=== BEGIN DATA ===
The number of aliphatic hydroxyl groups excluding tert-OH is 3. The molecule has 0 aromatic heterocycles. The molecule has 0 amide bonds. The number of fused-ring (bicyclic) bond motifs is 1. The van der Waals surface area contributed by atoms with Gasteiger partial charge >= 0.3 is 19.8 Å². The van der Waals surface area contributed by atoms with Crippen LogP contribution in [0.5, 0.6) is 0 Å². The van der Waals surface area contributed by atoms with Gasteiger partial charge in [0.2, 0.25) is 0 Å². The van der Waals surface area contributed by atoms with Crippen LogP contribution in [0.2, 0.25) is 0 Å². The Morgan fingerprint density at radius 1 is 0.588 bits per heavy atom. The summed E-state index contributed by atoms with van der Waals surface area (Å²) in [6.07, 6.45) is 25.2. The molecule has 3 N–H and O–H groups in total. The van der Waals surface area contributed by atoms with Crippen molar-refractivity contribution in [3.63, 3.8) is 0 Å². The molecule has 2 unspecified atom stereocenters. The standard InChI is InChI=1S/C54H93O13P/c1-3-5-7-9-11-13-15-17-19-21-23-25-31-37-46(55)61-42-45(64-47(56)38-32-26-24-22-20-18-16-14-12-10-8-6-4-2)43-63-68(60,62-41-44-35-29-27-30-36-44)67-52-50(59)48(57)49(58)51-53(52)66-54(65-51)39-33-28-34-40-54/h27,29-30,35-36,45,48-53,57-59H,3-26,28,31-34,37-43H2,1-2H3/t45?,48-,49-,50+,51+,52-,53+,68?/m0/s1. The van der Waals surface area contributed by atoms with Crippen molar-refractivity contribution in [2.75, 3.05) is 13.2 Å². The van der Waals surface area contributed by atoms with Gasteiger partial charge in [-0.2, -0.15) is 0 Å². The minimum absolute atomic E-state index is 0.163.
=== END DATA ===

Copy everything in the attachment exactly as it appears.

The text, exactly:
The number of aliphatic hydroxyl groups excluding tert-OH is 3. The molecule has 0 aromatic heterocycles. The molecule has 0 amide bonds. The number of fused-ring (bicyclic) bond motifs is 1. The van der Waals surface area contributed by atoms with Gasteiger partial charge >= 0.3 is 19.8 Å². The van der Waals surface area contributed by atoms with Crippen LogP contribution in [0.5, 0.6) is 0 Å². The van der Waals surface area contributed by atoms with Gasteiger partial charge in [0.2, 0.25) is 0 Å². The van der Waals surface area contributed by atoms with Crippen LogP contribution in [0.2, 0.25) is 0 Å². The Morgan fingerprint density at radius 1 is 0.588 bits per heavy atom. The summed E-state index contributed by atoms with van der Waals surface area (Å²) in [6.07, 6.45) is 25.2. The molecule has 3 N–H and O–H groups in total. The van der Waals surface area contributed by atoms with Crippen molar-refractivity contribution in [3.63, 3.8) is 0 Å². The molecule has 2 unspecified atom stereocenters. The standard InChI is InChI=1S/C54H93O13P/c1-3-5-7-9-11-13-15-17-19-21-23-25-31-37-46(55)61-42-45(64-47(56)38-32-26-24-22-20-18-16-14-12-10-8-6-4-2)43-63-68(60,62-41-44-35-29-27-30-36-44)67-52-50(59)48(57)49(58)51-53(52)66-54(65-51)39-33-28-34-40-54/h27,29-30,35-36,45,48-53,57-59H,3-26,28,31-34,37-43H2,1-2H3/t45?,48-,49-,50+,51+,52-,53+,68?/m0/s1. The van der Waals surface area contributed by atoms with Crippen molar-refractivity contribution in [2.75, 3.05) is 13.2 Å². The van der Waals surface area contributed by atoms with Gasteiger partial charge in [-0.2, -0.15) is 0 Å². The minimum absolute atomic E-state index is 0.163.